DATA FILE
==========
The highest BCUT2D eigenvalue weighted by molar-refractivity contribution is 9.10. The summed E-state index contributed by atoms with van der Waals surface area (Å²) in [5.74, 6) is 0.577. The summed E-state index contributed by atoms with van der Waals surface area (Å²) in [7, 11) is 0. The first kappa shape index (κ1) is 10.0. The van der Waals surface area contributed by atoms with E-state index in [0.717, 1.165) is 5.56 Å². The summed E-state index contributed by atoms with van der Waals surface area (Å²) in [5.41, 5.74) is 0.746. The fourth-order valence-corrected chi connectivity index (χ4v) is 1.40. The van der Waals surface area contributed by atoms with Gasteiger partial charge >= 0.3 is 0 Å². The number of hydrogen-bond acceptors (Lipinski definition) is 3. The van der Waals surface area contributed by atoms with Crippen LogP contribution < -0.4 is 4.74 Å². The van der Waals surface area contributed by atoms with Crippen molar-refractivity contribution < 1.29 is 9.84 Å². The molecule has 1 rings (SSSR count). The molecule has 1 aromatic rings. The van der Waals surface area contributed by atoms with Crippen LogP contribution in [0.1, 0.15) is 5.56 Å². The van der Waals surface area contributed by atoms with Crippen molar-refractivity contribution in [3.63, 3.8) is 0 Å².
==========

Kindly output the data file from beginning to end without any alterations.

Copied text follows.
The highest BCUT2D eigenvalue weighted by molar-refractivity contribution is 9.10. The summed E-state index contributed by atoms with van der Waals surface area (Å²) in [5.74, 6) is 0.577. The summed E-state index contributed by atoms with van der Waals surface area (Å²) in [7, 11) is 0. The first kappa shape index (κ1) is 10.0. The van der Waals surface area contributed by atoms with E-state index in [0.717, 1.165) is 5.56 Å². The summed E-state index contributed by atoms with van der Waals surface area (Å²) in [5.41, 5.74) is 0.746. The fourth-order valence-corrected chi connectivity index (χ4v) is 1.40. The van der Waals surface area contributed by atoms with Gasteiger partial charge >= 0.3 is 0 Å². The number of hydrogen-bond acceptors (Lipinski definition) is 3. The van der Waals surface area contributed by atoms with Crippen LogP contribution < -0.4 is 4.74 Å². The van der Waals surface area contributed by atoms with Crippen molar-refractivity contribution < 1.29 is 9.84 Å². The molecule has 1 rings (SSSR count). The molecule has 1 aromatic rings. The van der Waals surface area contributed by atoms with Crippen LogP contribution in [0.1, 0.15) is 5.56 Å². The van der Waals surface area contributed by atoms with Crippen molar-refractivity contribution in [3.63, 3.8) is 0 Å².